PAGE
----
A aggravating factor that the Judge considered is the unregistered shotgun used by Tulaga to shoot Ms. Rimoni. 

“Not only was a lethal weapon used here on Frysna, whom the defendant said he intended to marry, it was used for the intention of killing her because he aimed and shot it at her face from close proximity,” she explained. 

“Due to the need for deterrence in this case and deterrence to the wider community, this sentence will be a lengthy custodial sentence. 

“There is a need to convey to the public in no uncertain terms that this offending which involves extreme violence by the use of a firearm will be dealt with sternly by the Court. 

“In this case, the weapon used was unregistered and therefore unlawful. The defendant should never have been able to purchase ammunition for this firearm without a permit.”  

Prosecutor and Assistant Attorney General, Magele Leone Su’a, had submitted that a start point of 25 years is appropriate, to reflect the seriousness of the offending, and an uplift of 5 years to reflect the grave impact of the offending on Ms. Rimoni and her family. 

Defence lawyer Tauiliili Harry Schuster did not make a submission on the sentencing. 

However, in mitigation Tauiliili submitted that Tulaga has a young family and elderly mother who he had been looking after prior to the offending through his plantation.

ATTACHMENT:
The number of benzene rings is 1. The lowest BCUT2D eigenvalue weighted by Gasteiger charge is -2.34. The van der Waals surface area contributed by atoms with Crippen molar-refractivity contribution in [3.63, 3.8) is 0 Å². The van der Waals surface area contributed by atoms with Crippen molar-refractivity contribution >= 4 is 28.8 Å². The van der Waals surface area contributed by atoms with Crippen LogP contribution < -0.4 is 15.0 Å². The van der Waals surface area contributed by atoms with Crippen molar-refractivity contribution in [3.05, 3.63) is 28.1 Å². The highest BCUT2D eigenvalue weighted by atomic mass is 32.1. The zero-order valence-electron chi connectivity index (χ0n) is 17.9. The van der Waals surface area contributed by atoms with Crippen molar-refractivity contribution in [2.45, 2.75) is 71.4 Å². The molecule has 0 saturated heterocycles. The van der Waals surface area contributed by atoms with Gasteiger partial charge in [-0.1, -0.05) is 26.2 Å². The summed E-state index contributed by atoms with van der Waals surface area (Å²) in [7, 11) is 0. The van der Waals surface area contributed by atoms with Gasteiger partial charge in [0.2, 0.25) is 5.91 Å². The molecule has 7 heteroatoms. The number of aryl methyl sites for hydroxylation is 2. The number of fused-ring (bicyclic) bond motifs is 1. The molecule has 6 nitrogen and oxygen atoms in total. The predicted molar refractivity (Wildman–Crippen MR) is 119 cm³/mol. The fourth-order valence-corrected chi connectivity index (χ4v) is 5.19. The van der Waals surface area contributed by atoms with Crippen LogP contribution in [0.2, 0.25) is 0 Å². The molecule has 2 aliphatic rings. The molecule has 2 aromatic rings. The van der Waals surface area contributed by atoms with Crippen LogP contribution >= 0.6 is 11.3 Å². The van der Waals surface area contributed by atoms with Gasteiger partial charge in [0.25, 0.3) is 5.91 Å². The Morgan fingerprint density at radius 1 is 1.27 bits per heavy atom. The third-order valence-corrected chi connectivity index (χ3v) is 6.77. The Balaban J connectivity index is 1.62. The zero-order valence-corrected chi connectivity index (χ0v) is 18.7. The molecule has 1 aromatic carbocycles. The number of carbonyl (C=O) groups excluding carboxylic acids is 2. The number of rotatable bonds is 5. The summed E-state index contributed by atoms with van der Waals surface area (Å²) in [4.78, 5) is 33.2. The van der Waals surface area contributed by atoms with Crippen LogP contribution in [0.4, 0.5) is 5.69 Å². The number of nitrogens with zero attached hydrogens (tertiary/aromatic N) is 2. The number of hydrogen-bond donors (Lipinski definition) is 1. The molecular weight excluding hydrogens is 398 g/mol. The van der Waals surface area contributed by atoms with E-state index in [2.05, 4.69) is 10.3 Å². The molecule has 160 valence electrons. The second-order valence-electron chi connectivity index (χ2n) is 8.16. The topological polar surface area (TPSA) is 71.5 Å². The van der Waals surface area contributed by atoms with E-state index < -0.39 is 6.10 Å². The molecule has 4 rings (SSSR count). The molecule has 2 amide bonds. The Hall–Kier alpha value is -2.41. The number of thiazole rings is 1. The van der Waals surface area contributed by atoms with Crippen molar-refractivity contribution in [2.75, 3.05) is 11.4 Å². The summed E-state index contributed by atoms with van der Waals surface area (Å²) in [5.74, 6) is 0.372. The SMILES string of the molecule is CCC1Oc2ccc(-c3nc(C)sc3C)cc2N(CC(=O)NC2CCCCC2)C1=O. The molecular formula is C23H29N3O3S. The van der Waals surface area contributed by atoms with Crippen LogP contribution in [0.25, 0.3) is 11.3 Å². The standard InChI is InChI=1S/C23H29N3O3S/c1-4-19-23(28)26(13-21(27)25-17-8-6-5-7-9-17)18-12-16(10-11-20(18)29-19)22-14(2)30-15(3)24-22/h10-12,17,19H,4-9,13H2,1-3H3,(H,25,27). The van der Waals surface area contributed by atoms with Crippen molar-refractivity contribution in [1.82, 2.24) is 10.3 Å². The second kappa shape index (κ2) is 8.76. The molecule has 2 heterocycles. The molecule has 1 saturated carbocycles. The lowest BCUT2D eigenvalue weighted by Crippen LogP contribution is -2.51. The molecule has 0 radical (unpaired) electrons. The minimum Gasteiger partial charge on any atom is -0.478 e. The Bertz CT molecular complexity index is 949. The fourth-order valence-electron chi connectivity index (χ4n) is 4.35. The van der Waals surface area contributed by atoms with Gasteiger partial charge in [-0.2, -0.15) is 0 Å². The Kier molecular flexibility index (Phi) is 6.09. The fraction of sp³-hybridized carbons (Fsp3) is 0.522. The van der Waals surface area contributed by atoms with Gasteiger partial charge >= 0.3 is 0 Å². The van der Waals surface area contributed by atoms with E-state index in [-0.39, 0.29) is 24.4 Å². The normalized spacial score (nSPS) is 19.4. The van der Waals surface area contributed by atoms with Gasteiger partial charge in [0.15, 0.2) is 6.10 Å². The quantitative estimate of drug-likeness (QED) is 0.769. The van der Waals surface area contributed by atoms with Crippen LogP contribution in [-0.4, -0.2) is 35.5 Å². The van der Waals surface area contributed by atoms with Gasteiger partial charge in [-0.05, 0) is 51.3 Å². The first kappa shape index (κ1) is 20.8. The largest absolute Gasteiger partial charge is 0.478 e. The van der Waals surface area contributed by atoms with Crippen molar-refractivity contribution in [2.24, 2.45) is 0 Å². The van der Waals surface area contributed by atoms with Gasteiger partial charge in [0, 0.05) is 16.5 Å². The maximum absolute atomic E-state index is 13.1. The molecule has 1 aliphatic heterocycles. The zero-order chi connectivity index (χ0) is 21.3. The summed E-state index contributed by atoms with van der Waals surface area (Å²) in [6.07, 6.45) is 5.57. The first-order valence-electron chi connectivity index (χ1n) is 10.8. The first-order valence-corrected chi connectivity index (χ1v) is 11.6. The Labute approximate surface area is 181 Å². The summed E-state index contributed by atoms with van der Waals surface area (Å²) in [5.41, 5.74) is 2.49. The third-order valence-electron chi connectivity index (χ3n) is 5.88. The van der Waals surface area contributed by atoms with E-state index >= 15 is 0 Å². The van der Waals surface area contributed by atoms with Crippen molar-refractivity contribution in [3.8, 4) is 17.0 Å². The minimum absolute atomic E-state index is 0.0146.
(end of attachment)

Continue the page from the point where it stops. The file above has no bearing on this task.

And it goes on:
Having considered the submissions, Justice Tafaoimalo took into account all aggravating factors and took 30 years as the starting point for sentence. 

Two years was deducted for Tulaga’s previous good character and personal circumstances. 

For the additional charges of being in possession of an unregistered firearm, namely a 12 gauge shotgun rifle break action single barrel, and being armed with a dangerous weapon, without lawful, the defendant is convicted and discharged.

According to the pre-sentence report, Tulaga is 38 years old with 3 children. 

He attended Vaiusu Primary School, St Joseph’s College, Samoa College and University Preparatory Year (UPY). 

He then worked at the National Bank of Samoa for 10 years before moving to New Zealand in 2009 and came back in 2010 with a certificate in Mechanical Engineering.  

Tulaga was married and had opened a little shop and commercial farming. 

The pre-sentence report noted that Tulaga said he made an annual income of $300,000 tala. 

He had won the Best Commercial Taro Farming Award at the Ministry of Agriculture and Fisheries Show in 2016 and 2018. 

He moved to New Zealand with his wife and children in 2017 having been successful in the New Zealand quota scheme. 

However he returned to Samoa shortly after while his wife and children remained in New Zealand.

“He says he is still operating his farming business from prison, regularly communicating with his sister and her husband on business updates,” stated the pre-sentence report. 

“He still sends money for his wife and children, although he says he and his wife are going through a divorce.”

In addition, Tulaga said he has a heart problem and has had not been able to have a checkup since being in custody.  

Tulaga’s mother told probation that the defendant is hard working, strong willed and supportive. She said he is kind hearted and willing to assist others including family, friends and acquaintances. 

The mother added that the offending is completely out of character and pleads for the Court’s leniency.

Tulaga has a previous conviction for bigamy in 2010.